Mint is a time-honored member of the kitchen garden, and it can also be used in borders and beds, in containers or as an attractive groundcover. Its ornamental uses are augmented by midsummer blooms of pink or white, and it can be grown from seed to maturity. It is possible to harvest mint several times in a single season. Growing mint is one of the easier plants for a beginning gardener and can be grown according to the USDA Plant Hardiness Zones 3 through 8.
Mint Plant Profile
Mint: Planting, Growing, and Harvesting Mint Plants | The Old Farmer's Almanac
A lot of times, various types of mint are clumped together in one overarching category. We link to vendors to help you find relevant products. If you buy from one of our links, we may earn a commission. So what sets spearmint apart?
How to Grow Mint in the Garden (Without It Taking Over)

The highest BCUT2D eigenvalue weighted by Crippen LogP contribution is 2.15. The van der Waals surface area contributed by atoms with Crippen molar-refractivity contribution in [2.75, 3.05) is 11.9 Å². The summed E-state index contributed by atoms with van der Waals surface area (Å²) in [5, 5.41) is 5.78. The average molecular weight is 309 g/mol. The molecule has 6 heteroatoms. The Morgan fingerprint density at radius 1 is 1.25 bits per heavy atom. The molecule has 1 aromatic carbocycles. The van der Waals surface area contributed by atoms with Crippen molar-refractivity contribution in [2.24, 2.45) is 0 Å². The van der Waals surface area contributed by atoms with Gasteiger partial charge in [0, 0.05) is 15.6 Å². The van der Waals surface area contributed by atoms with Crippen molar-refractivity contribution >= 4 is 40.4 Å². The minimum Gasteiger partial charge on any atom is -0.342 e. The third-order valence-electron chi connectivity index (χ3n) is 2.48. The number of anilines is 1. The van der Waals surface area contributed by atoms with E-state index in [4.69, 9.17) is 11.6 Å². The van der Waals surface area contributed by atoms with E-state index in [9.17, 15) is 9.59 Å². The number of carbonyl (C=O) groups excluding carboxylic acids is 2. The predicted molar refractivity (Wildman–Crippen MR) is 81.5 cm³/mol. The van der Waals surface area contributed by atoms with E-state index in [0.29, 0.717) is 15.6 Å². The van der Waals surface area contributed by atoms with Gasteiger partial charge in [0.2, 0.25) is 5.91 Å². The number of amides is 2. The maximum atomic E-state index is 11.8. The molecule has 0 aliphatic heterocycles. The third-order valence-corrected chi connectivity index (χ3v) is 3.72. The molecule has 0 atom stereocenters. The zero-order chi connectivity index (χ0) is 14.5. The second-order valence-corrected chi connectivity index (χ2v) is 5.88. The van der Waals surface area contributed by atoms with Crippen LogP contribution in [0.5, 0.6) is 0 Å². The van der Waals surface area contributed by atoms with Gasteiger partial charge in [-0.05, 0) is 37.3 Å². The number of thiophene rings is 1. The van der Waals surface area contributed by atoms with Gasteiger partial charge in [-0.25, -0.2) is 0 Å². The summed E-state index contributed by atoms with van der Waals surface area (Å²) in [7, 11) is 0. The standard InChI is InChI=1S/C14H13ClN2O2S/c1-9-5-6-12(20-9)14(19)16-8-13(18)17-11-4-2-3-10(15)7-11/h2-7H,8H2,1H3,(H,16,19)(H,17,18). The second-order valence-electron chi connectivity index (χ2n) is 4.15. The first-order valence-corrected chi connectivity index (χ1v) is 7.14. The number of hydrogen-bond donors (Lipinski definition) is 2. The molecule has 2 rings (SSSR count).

With its sweet fragrance, sparkling flavor, and pretty flowers, mint makes a delightful addition to any garden. And its renowned taste and aroma are found in a myriad of products around the home from air fresheners to mouthwash. Bees and other pollinators flock to the enchanting spires and tufts of flowers that bloom in pastel shades of blue, mauve, pink, or white. And this frost-hardy perennial even grows year-round in regions with warm winters. We link to vendors to help you find relevant products.
The species and varieties of mint Mentha spp. Plants in the mint family are very hardy perennials with vigorous growth habits. Mint, left to its own devices, will spread quickly and become a nuisance. However, it is very useful as a flavorful culinary herb and the plants can certainly be grown without much care.